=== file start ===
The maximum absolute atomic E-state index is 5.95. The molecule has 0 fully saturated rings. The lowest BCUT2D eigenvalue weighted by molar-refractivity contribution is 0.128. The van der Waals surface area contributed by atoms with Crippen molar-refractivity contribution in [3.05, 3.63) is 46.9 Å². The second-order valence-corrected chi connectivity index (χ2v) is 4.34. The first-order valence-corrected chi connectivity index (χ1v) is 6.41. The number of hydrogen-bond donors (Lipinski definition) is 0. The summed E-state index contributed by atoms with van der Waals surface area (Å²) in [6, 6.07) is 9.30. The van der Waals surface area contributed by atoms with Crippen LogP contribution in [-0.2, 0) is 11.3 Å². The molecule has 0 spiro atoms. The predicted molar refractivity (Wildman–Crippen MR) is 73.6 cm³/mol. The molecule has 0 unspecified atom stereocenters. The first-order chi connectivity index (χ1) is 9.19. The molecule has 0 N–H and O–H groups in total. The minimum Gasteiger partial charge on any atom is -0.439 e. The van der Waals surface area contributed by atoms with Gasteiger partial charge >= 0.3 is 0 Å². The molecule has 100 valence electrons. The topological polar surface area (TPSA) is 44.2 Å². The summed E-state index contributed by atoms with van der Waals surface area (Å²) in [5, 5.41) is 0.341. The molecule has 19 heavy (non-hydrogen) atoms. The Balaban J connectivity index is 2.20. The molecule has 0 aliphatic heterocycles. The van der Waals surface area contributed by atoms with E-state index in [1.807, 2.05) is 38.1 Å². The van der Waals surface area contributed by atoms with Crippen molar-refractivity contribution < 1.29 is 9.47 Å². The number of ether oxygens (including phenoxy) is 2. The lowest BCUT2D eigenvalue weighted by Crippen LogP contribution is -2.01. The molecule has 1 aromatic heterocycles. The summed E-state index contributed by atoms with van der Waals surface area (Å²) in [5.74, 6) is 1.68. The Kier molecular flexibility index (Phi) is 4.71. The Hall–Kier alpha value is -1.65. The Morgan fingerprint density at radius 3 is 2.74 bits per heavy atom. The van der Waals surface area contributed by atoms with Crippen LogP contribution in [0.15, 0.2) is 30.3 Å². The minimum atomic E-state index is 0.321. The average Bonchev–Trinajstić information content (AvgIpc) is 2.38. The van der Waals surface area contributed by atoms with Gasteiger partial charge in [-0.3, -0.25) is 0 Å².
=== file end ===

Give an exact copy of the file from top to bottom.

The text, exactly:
The maximum absolute atomic E-state index is 5.95. The molecule has 0 fully saturated rings. The lowest BCUT2D eigenvalue weighted by molar-refractivity contribution is 0.128. The van der Waals surface area contributed by atoms with Crippen molar-refractivity contribution in [3.05, 3.63) is 46.9 Å². The second-order valence-corrected chi connectivity index (χ2v) is 4.34. The first-order valence-corrected chi connectivity index (χ1v) is 6.41. The number of hydrogen-bond donors (Lipinski definition) is 0. The summed E-state index contributed by atoms with van der Waals surface area (Å²) in [6, 6.07) is 9.30. The van der Waals surface area contributed by atoms with Crippen LogP contribution in [-0.2, 0) is 11.3 Å². The molecule has 0 spiro atoms. The predicted molar refractivity (Wildman–Crippen MR) is 73.6 cm³/mol. The molecule has 0 unspecified atom stereocenters. The first-order chi connectivity index (χ1) is 9.19. The molecule has 0 N–H and O–H groups in total. The minimum Gasteiger partial charge on any atom is -0.439 e. The van der Waals surface area contributed by atoms with Gasteiger partial charge >= 0.3 is 0 Å². The molecule has 100 valence electrons. The topological polar surface area (TPSA) is 44.2 Å². The summed E-state index contributed by atoms with van der Waals surface area (Å²) in [5, 5.41) is 0.341. The molecule has 19 heavy (non-hydrogen) atoms. The Balaban J connectivity index is 2.20. The molecule has 0 aliphatic heterocycles. The van der Waals surface area contributed by atoms with E-state index in [1.807, 2.05) is 38.1 Å². The van der Waals surface area contributed by atoms with Crippen molar-refractivity contribution < 1.29 is 9.47 Å². The number of ether oxygens (including phenoxy) is 2. The lowest BCUT2D eigenvalue weighted by Crippen LogP contribution is -2.01. The molecule has 1 aromatic heterocycles. The summed E-state index contributed by atoms with van der Waals surface area (Å²) in [5.74, 6) is 1.68. The Kier molecular flexibility index (Phi) is 4.71. The Hall–Kier alpha value is -1.65. The Morgan fingerprint density at radius 3 is 2.74 bits per heavy atom. The van der Waals surface area contributed by atoms with Crippen LogP contribution in [0.15, 0.2) is 30.3 Å². The minimum atomic E-state index is 0.321. The average Bonchev–Trinajstić information content (AvgIpc) is 2.38. The van der Waals surface area contributed by atoms with Gasteiger partial charge in [-0.3, -0.25) is 0 Å².